Written by: Tim Bushnell, Ph.D.
I spend a lot of time working with my colleagues and clients retrospectively troubleshooting their data. This involves trying to understand and explain what might’ve happened during the data acquisition that led to the results in question.
During these discussions, I give them tips and strategies to improve their acquisition and data quality over time because we want to make sure that people have the highest quality data they can. This means that the researchers should understand and follow the best practices and are taking the time to make sure that their data is collected correctly.
There are three main areas that you need to think about when troubleshooting your experiments…
1. What do you before you start collecting data?
When you sit down at the cytometer, what are the steps that you go through to make sure the cytometer is ready?
Do you check the quality control logs?
Do you ask the operators for the quality control to see how the machine’s behaving since the last time you ran the system?
Or, better yet, do you have some sort o ...Read More
Written By: Tim Bushnell, Ph.D.
Isaac Newton was famous for saying “If I have seen further than others, it is by standing upon the shoulders of giants.” Implicit in that statement is that the information that the giants provided was reproducible. In fact, reproducibility is central to the scientific method and as far back as the 10th century, the concept of reproducibility of data was being discussed by Ibn al-Haytham.
In 2011, Prinz et al. published an article that indicated a case study looking at reproducibility by Bayer Healthcare found only 25% of academic studies were reproducible. This was followed up in 2012 by a report from Begley and Ellis that indicated on 11% of 53 landmark oncology studies were able to be replicated. So it seems that while we are trying to see farther, our lens may be out of focus.
Bruce Booth, writing for Forbes, published an article called “Scientific Reproducibility: Begley’s Six Rules” and in this article, he proposed the following 6 rules that should serve as a roadmap in evaluating scientific work, both published and your own work. These ...Read More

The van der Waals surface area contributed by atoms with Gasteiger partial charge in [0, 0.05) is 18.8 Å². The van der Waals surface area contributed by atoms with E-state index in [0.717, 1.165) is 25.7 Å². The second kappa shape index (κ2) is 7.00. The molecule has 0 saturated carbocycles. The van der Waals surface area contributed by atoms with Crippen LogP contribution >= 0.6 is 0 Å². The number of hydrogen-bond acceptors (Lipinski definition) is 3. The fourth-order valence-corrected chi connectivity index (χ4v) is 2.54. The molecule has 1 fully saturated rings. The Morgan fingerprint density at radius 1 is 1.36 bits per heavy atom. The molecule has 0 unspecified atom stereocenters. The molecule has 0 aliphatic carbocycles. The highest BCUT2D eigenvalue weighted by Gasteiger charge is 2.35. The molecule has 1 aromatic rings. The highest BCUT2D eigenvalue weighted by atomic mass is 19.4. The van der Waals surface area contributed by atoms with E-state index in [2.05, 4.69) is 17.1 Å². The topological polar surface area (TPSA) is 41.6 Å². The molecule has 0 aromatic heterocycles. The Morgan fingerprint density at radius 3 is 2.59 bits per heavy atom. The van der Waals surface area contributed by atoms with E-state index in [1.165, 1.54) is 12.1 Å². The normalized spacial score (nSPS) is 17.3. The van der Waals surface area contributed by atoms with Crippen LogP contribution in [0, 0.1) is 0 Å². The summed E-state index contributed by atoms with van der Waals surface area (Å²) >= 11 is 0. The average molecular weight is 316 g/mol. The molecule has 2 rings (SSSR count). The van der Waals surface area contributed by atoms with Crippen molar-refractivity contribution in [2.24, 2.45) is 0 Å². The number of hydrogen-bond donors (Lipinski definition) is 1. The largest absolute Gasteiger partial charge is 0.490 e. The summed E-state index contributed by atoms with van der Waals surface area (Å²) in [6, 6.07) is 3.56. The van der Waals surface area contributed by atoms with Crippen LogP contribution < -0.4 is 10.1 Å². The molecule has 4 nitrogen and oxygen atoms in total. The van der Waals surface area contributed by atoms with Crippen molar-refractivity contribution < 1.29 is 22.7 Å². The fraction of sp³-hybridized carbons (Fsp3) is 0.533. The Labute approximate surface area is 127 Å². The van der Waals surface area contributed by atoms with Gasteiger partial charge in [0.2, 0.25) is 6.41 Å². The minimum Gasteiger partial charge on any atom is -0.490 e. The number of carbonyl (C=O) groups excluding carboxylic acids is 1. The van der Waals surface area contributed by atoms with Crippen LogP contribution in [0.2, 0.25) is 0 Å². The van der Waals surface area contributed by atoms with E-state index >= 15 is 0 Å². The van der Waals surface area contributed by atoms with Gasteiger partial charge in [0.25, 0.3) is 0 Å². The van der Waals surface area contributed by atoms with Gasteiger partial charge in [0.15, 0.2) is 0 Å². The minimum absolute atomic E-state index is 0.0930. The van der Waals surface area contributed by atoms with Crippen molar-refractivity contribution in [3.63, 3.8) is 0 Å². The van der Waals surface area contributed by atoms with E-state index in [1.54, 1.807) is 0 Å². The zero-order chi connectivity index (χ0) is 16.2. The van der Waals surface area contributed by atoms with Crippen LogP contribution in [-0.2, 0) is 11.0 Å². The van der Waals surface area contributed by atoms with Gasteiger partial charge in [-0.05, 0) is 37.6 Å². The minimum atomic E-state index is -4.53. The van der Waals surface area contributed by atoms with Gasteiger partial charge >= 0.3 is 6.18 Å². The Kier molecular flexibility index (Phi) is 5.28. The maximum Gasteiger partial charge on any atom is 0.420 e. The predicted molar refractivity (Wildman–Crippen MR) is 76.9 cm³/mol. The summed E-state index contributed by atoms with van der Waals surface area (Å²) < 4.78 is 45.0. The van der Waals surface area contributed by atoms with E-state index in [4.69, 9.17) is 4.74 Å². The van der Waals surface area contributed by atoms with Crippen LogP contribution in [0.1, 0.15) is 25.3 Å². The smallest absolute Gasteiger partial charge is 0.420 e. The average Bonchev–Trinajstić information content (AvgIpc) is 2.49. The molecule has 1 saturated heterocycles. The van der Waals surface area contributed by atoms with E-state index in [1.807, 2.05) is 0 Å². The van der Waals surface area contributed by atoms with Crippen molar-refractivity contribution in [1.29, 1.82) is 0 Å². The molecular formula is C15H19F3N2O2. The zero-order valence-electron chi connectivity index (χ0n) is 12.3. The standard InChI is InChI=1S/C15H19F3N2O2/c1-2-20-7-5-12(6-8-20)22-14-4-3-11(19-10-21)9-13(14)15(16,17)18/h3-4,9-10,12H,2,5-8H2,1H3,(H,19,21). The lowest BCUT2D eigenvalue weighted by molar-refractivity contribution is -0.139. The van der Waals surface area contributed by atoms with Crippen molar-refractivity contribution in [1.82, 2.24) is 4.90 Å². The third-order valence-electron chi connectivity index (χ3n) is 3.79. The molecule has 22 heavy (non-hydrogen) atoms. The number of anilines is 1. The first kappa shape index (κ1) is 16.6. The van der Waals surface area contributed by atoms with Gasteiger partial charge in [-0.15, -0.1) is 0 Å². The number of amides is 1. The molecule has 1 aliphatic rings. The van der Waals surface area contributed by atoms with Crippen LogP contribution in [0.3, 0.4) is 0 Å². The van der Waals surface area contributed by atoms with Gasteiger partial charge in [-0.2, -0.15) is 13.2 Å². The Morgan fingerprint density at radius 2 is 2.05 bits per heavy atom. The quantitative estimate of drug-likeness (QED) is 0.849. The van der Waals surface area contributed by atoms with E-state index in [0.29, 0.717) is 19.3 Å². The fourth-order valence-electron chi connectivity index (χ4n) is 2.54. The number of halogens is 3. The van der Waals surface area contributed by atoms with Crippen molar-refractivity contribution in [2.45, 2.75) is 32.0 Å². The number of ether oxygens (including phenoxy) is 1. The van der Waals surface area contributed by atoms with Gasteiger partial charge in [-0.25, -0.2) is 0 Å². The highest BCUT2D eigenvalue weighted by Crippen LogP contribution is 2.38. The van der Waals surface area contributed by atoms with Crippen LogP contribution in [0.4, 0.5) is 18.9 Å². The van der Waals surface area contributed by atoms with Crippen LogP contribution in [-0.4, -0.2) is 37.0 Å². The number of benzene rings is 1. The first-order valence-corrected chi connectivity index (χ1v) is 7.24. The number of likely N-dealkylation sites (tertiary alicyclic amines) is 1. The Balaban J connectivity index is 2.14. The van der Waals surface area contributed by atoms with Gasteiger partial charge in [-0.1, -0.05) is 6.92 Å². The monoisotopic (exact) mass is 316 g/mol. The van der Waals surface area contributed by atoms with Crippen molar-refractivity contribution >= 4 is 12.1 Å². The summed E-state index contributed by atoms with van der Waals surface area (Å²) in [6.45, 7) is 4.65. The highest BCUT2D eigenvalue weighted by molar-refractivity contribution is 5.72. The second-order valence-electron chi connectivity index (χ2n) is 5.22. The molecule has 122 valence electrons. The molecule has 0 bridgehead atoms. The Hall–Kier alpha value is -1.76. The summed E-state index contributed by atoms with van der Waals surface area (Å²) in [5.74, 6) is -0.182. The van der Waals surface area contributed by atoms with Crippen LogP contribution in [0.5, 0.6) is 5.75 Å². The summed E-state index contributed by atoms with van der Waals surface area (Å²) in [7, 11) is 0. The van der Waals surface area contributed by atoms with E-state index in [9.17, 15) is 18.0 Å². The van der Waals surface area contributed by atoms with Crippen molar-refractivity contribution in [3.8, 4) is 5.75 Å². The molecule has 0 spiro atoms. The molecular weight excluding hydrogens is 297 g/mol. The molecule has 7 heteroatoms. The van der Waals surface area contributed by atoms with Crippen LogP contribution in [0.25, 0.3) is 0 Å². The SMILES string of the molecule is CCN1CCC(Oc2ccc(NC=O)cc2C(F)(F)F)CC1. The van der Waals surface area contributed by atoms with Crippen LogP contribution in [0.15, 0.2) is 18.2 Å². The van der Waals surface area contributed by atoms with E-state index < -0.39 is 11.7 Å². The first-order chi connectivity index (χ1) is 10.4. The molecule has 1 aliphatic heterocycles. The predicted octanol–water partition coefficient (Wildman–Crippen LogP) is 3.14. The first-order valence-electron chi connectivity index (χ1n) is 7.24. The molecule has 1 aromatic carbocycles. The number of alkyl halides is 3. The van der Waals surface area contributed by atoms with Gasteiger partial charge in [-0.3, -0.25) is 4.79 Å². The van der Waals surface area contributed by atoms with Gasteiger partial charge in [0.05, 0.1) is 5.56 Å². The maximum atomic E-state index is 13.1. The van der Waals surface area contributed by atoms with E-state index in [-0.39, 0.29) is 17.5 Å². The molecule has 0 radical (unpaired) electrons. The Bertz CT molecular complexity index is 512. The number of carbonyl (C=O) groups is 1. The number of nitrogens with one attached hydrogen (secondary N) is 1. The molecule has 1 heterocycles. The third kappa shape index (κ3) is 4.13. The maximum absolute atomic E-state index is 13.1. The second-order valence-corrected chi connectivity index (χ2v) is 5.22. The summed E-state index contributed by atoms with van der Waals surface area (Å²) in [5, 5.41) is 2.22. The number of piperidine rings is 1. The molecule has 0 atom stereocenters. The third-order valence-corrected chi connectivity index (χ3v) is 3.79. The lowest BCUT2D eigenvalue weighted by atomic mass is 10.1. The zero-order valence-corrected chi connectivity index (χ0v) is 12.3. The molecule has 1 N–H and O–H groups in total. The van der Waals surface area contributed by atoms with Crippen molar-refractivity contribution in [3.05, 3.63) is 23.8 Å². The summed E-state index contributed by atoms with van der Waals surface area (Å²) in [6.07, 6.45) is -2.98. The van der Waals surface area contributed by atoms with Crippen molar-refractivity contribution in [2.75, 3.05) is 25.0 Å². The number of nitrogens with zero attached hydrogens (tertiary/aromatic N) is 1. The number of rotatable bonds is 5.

The Power Of Flow Cytometry In Cell Sorting
This really captures the essence of the sorting process. It is also a very scary process for the average researcher. After spending hours and hours preparing samples, they are often handed off to an operator who puts them into the cell sorter. With fingers crossed, the researcher hopes the cells are sorted correctly, and there are enough of them to perform the downstream experiments that are the real goal of the process.
Most of the time, things go right, but now and then, they fail, sometimes catastrophically. C ...Read More
Walk into any flow cytometry facility and you will see one or more cell sorters. These devices use the principles of flow cytometry to isolate phenotypically defined cells to a high degree of purity for any of a number of downstream applications. Even single cells can be isolated for cloning and single-cell genomics analysis, a very hot area of research these days.
This was not always the case. Prior to 1965, if a researcher wanted to isolate cells, their only choice was some form of gradient centrifugation, a bulk separation method. There were no real options for anything with more fine control.
That changed when Mack Fulwyler published this paper in which he described an instrument capable of measuring an object’s Coulter volume and isolating the cells based on this volume. The ingenious part of the system was the use of the technology that Richard Sweet had developed for the “ink jet oscillograph”. This first cell sorter is shown in Figure 1.
Figure 1: One of the first cell sorters built by Mack Fulwyler.
Fulwyler demonstrated, using a mixture of mouse and human erythrocyt ...Read More
As discussed previously, cell cycle assays require optimization of fixation and dye concentrations, but that is just the beginning. There are important considerations when performing the assay to ensure high-quality data. Cell cycle experiments are judged by the CV of the G0/G1 peak, and the best way to get a good peak is to run the experiment as slow as possible. Likewise, since the cell cycle assay is run with linear amplification, the PMTs must be monitored and their linearity measured.
Even with those 2 aspects on the machine mastered, there are additional details (like synchronizing the cell culture) that need to be considered. Even more so is the fact that the cell cycle assay lends itself to multiplexing, allowing for more information to be extracted from each sample. Those add-ons to the basic protocol need to explored and optimized as well.
Thus, here are 6 areas of consideration for cell cycle analysis covering these important topics.
1. Run cell cycle analysis low and slow
Acquisition of cell cycle data is not like phenotyping. First, data is acquired with linear amplifica ...Read More